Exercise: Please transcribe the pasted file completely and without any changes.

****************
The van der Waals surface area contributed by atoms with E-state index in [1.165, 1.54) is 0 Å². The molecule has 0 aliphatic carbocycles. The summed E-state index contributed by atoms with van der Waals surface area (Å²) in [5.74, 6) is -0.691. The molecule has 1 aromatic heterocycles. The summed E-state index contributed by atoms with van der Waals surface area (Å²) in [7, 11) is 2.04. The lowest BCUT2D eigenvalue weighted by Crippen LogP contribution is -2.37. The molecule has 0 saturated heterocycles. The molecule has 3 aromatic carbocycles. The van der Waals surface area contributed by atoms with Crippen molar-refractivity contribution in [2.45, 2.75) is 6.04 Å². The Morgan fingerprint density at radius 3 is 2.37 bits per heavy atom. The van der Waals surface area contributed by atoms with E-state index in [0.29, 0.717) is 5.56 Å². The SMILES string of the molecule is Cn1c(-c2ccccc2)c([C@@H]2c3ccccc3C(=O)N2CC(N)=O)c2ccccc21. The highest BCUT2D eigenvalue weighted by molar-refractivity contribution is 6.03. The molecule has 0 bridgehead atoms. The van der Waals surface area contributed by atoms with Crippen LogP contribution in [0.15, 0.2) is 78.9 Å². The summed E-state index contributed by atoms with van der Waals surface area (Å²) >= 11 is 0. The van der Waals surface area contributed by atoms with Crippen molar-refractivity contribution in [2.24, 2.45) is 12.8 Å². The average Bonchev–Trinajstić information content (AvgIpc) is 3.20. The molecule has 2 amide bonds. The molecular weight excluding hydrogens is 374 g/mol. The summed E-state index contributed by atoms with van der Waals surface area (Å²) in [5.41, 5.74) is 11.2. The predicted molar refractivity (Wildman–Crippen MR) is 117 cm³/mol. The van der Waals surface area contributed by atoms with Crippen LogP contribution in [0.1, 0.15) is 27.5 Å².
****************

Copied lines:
The van der Waals surface area contributed by atoms with E-state index in [1.165, 1.54) is 0 Å². The molecule has 0 aliphatic carbocycles. The summed E-state index contributed by atoms with van der Waals surface area (Å²) in [5.74, 6) is -0.691. The molecule has 1 aromatic heterocycles. The summed E-state index contributed by atoms with van der Waals surface area (Å²) in [7, 11) is 2.04. The lowest BCUT2D eigenvalue weighted by Crippen LogP contribution is -2.37. The molecule has 0 saturated heterocycles. The molecule has 3 aromatic carbocycles. The van der Waals surface area contributed by atoms with Crippen molar-refractivity contribution in [2.45, 2.75) is 6.04 Å². The Morgan fingerprint density at radius 3 is 2.37 bits per heavy atom. The van der Waals surface area contributed by atoms with E-state index in [0.29, 0.717) is 5.56 Å². The SMILES string of the molecule is Cn1c(-c2ccccc2)c([C@@H]2c3ccccc3C(=O)N2CC(N)=O)c2ccccc21. The highest BCUT2D eigenvalue weighted by molar-refractivity contribution is 6.03. The molecule has 0 bridgehead atoms. The van der Waals surface area contributed by atoms with Crippen LogP contribution in [0.15, 0.2) is 78.9 Å². The summed E-state index contributed by atoms with van der Waals surface area (Å²) >= 11 is 0. The van der Waals surface area contributed by atoms with Crippen molar-refractivity contribution in [2.24, 2.45) is 12.8 Å². The average Bonchev–Trinajstić information content (AvgIpc) is 3.20. The molecule has 2 amide bonds. The molecular weight excluding hydrogens is 374 g/mol. The summed E-state index contributed by atoms with van der Waals surface area (Å²) in [5.41, 5.74) is 11.2. The predicted molar refractivity (Wildman–Crippen MR) is 117 cm³/mol. The van der Waals surface area contributed by atoms with Crippen LogP contribution in [0.1, 0.15) is 27.5 Å².